Another important note to keep in mind is the accident surcharge most insurance companies will assess. After a ticket or claim, you can be rated, i.e., charged for three to five years. For example, a comprehensive claim with Farmers increases six-month premiums by $24. If Farmers continues to price the policy at this rate for three years, the $24 surcharge adds up to $144 extra.

 


 

How to save on insurance after a comprehensive claim

Depending on the insurance company and situation, a comprehensive claim can be expensive. Here are some cost-cutting solutions to consider:

Don’t pay for extra coverage

The value of your car can determine whether or not you need comprehensive or collision coverage.If your car is worth less than $4,000, it's typically recommended to drop these coverages. These insurance coverages, while required if have a leased or financed vehicle, are not legally required in any state in the US.

You can determine the value of your vehicle with the help of Kelley Blue Book or NADA Online. If you do need these coverages but still want to save, consider raising your deductible. Deductibles and premiums have an inverse relationship: a higher deductible will lower how much you pay for your insurance policy each month.

Consider a usage-based insurance policy

Usage-based insurance programs use in-car and/or mobile telematics devices to monitor the way you drive and to determine your premium. With telematics-based insurance, the more safely you drive, the less you will pay for auto insurance. Below are estimated savings from major auto insurance providers.

Program

Estimated Savings

Progressive SnapShot

Average of $130

Allstate Drivewise

Average of 10-25%

State Farm Drive Safe & Save

Up to 15%

Esurance DriveSense

Varies

Nationwide SmartRide

Up to 40%

Liberty Mutual RightTrack

Average of 5-30%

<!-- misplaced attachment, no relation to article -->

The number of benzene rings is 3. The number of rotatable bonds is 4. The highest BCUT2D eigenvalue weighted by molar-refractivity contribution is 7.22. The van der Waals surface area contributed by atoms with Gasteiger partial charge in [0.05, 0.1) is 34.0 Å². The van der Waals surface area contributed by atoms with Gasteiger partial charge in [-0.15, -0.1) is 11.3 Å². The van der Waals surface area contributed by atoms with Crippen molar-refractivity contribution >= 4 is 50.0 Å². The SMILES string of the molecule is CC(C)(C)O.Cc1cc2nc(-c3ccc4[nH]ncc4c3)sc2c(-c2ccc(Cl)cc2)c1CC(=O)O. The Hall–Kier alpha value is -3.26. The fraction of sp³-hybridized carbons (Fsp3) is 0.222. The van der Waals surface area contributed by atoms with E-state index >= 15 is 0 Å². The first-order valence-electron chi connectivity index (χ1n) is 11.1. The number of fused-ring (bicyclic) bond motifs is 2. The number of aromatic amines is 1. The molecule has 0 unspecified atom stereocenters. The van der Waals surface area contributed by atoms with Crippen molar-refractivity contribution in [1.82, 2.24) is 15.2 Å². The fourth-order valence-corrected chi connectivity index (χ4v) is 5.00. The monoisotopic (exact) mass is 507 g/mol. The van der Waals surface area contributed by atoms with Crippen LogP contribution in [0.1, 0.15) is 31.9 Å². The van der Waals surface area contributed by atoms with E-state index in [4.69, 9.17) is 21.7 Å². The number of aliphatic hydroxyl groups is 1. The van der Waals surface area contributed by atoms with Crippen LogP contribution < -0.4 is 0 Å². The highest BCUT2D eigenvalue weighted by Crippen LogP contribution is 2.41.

GEICO DriveEasy

Varies

Aside from the aforementioned companies, consider additional providers such as Root and Metromile. Root derives auto insurance premiums from clients' driving habits, while Metromile offers pay-as-you-go, mileage-based auto insurance.

Use discounts

Most discounts will not drastically reduce your premium. However, they can help you save. Consider the below discounts when shopping for a new policy.

Rely on your coverage sparingly

Although we’ve outlined that comprehensive claims are not that expensive, having multiple claims can put you at risk to be dropped by your insurance provider. While it can vary, three claims within a three-year period may result in policy non-renewal or cancellation.

This rule can apply to roadside assistance and windshield claims as well as your liability, collision, and comprehensive coverage.

If you’re unsure of whether to file a claim after a car accident, take the following steps:

  1. Get an estimate of the damages.
  2. Use our State of Insurance analysis to see how much an accident (comprehensive or collision) would raise your rates in your state. Remember: this cost could continue for three years.
  3. If the cost of the out-of-pocket repair costs is less than the rate increase plus your deductible, pay for it yourself.

For more information regarding whether or not to file a claim, see our guide.

Compare rates often

One of the best ways to save is to see if other insurance companies are offering lower rates. Insurance quotes are free and easy to find. The Zebra can provide you with a number of auto insurance quotes, allowing you to find a great policy with a premium that fits your budget.

 

 

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Ava Lynch
Ava LynchSenior Analyst

Ava worked in the insurance industry as an agent for four-plus years.

Ava currently provides insights and data analysis as one of The Zebra's property and casualty insurance experts. Her work has been featured in publications such as U.S. News & World Report, GasBuddy, Car and Driver, and Yahoo! Finance.

About The Zebra

The Zebra is not an insurance company. We publish data-backed, expert-reviewed resources to help consumers make more informed insurance decisions.

  • The Zebra’s insurance content is written and reviewed for accuracy by licensed insurance agents.

  • The Zebra’s insurance content is not subject to review or alteration by insurance companies or partners.